Written by Denise Reich.
Race day shirts: Nothing is forbidden
My name is Denise. I have been racewalking in 5Ks for seven years now. Since 2011 I’ve done about 34 races, and I’ve completed every single one and medaled in two (the only two that had racewalking categories).
And as far as the “racing elite” are concerned, I’m either an outlaw, a rookie or just plain ignorant based on my race day fashion choices. Sometimes I wear clothing that has nothing to do with the race. Sometimes, if it’s a race I’ve done before, I will wear last year’s shirt. Sometimes, however, I’ll go right from packet pickup to the port-o-potties to change into the event shirt. That’s right, I break the taboo and I wear the event shirt on race day. Sorry.
In all honesty, up until recently, I wasn’t aware there was any sort of issue about this. It’s only within the last few months that I’ve read article after article after blog about how wrong it is to wear the event shirt.
The reasons given for this prohibition are varied. Some say that it is bad luck and angers the running gods. There are those who claim that it’s simply poor form, since the race shirt is something to earn. Yet others compare it to wearing a band t-shirt at a concert (I’ll admit, I don’t get why that one is bad, either). And it’s simply uncool.
Oh, please. Are we still in high school, where everyone strives to live their lives according to some unwritten code of “coolness?” I don’t think we should. I have full respect and understanding for those who truly feel superstitious about wearing the race shirt on the course. I also acknowledge the feelings of those who believe that the shirts should be earned. I’d never try to slam them or their decisions. However, I don’t feel that I have to agree with them or let them dictate my own personal race experience.
1. It’s not the same thing as a finisher medal.
If the shirt were something you needed to “earn,” they’d give it to you at the end of the event. Instead, they hand it to you at the beginning. It is yours free and clear, without any strings attached, whether you run the race or turn around and go home. In fact, at a lot of races anyone can go to the expo or online and purchase shirts that very closely resemble the ones that are given to the runners. It’s something you get for registering; not something you earn for crossing the finish line.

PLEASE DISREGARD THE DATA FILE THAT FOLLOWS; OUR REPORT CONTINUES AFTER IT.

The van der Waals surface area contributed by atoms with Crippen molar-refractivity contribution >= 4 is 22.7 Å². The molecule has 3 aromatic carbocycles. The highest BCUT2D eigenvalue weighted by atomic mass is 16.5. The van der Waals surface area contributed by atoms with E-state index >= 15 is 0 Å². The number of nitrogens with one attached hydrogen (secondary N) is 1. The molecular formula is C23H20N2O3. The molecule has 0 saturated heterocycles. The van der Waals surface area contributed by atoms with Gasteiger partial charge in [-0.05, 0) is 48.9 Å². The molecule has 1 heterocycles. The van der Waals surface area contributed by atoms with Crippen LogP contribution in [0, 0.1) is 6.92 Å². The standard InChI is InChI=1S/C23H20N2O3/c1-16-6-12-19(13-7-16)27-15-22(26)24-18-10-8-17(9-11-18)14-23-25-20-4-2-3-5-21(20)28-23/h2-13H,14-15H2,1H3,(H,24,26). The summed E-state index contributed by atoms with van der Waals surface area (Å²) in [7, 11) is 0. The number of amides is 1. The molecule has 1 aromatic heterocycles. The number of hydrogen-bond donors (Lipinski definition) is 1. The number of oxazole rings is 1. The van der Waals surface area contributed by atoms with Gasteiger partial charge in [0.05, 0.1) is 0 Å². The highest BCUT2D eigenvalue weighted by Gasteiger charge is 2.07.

2. It fosters a sense of community.
When I’m in a race and I see thousands of people around me all dressed the same, it makes me feel as though I’m part of a community that is much larger than myself. Running and racewalking can be very isolated pursuits; feeling as though you and your fellow racers are all in it together can inspire a very warm and fuzzy feeling.
3. Frankly, it might be the only time I wear the shirt.
Some race shirts are hideous. It’s a simple, sad fact. The race just might be the only place I will ever be seen wearing it because it’s the wrong color, it’s ugly, it’s splashed with too many advertising logos, or it simply has an unfortunate design scheme. Once the race is over, it’s going to be laundered and sent off to Goodwill. I’ll never be wearing it again; I might as well enjoy it once.
4. Conversely, I might like the shirt so much I want to wear it right away.
Every now and then I receive a race shirt that is so incredibly wonderful, beautiful or cool that I want to wear it as soon as possible. There’s no time like the present.
5. It’s none of your business.
If you’re really focused on running your race, other people’s wardrobe choices should be the least of your concerns. Why, exactly, would it bother you? Is someone else’s wardrobe choice going to influence your time? Is it going to be distracting? If it irks you enough to affect your race, perhaps it’s your issue, not theirs. If you’re wasting your time judging others for what they wear to the race or snickering at the “n00bs,” perhaps, again, it’s your problem. As long as runners and walkers are polite and respectful to each other and to the staff and volunteers, I personally don’t care if they show up wearing the race shirt, a Fred Flintstone costume, or completely naked.
To each their own.